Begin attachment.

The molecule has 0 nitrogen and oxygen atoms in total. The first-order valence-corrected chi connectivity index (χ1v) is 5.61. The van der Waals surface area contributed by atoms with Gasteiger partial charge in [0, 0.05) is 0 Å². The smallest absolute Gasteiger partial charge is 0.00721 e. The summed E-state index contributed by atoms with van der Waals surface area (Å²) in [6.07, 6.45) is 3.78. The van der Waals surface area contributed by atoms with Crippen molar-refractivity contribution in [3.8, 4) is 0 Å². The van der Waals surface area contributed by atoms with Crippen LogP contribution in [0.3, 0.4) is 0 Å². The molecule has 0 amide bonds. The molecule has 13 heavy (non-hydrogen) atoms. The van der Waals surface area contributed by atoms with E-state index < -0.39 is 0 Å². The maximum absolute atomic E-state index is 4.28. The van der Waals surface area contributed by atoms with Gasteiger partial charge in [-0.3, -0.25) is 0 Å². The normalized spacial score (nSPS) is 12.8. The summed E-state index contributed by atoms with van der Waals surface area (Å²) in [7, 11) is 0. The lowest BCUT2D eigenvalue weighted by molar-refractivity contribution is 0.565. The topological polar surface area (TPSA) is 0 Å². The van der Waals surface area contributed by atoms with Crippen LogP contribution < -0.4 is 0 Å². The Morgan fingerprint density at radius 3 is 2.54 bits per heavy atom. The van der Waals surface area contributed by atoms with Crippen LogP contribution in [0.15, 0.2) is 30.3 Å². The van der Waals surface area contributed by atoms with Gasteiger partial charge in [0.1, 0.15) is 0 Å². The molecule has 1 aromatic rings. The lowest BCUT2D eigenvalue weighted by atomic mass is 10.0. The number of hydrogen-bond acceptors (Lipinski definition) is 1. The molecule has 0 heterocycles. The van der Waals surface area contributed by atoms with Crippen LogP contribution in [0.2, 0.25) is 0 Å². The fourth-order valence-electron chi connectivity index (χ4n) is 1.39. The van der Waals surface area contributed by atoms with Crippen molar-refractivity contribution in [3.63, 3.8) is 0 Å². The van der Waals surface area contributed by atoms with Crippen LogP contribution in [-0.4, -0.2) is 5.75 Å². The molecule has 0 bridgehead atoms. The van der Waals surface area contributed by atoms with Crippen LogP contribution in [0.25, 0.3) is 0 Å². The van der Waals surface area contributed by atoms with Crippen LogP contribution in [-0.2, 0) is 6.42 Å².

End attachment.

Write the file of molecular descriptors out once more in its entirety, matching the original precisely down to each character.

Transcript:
The molecule has 0 nitrogen and oxygen atoms in total. The first-order valence-corrected chi connectivity index (χ1v) is 5.61. The van der Waals surface area contributed by atoms with Gasteiger partial charge in [0, 0.05) is 0 Å². The smallest absolute Gasteiger partial charge is 0.00721 e. The summed E-state index contributed by atoms with van der Waals surface area (Å²) in [6.07, 6.45) is 3.78. The van der Waals surface area contributed by atoms with Crippen molar-refractivity contribution in [3.8, 4) is 0 Å². The van der Waals surface area contributed by atoms with Crippen LogP contribution in [0.3, 0.4) is 0 Å². The molecule has 0 amide bonds. The molecule has 13 heavy (non-hydrogen) atoms. The van der Waals surface area contributed by atoms with E-state index < -0.39 is 0 Å². The maximum absolute atomic E-state index is 4.28. The van der Waals surface area contributed by atoms with Gasteiger partial charge in [-0.3, -0.25) is 0 Å². The normalized spacial score (nSPS) is 12.8. The summed E-state index contributed by atoms with van der Waals surface area (Å²) in [7, 11) is 0. The lowest BCUT2D eigenvalue weighted by molar-refractivity contribution is 0.565. The topological polar surface area (TPSA) is 0 Å². The van der Waals surface area contributed by atoms with Crippen LogP contribution < -0.4 is 0 Å². The Morgan fingerprint density at radius 3 is 2.54 bits per heavy atom. The van der Waals surface area contributed by atoms with Crippen LogP contribution in [0.15, 0.2) is 30.3 Å². The van der Waals surface area contributed by atoms with Gasteiger partial charge in [0.1, 0.15) is 0 Å². The molecule has 1 aromatic rings. The lowest BCUT2D eigenvalue weighted by atomic mass is 10.0. The number of hydrogen-bond acceptors (Lipinski definition) is 1. The molecule has 0 heterocycles. The van der Waals surface area contributed by atoms with Crippen LogP contribution in [0.2, 0.25) is 0 Å². The fourth-order valence-electron chi connectivity index (χ4n) is 1.39. The van der Waals surface area contributed by atoms with Crippen molar-refractivity contribution in [3.63, 3.8) is 0 Å². The van der Waals surface area contributed by atoms with Crippen LogP contribution in [-0.4, -0.2) is 5.75 Å². The molecule has 0 bridgehead atoms. The van der Waals surface area contributed by atoms with Crippen LogP contribution in [0.25, 0.3) is 0 Å². The van der Waals surface area contributed by atoms with Crippen LogP contribution in [-0.2, 0) is 6.42 Å².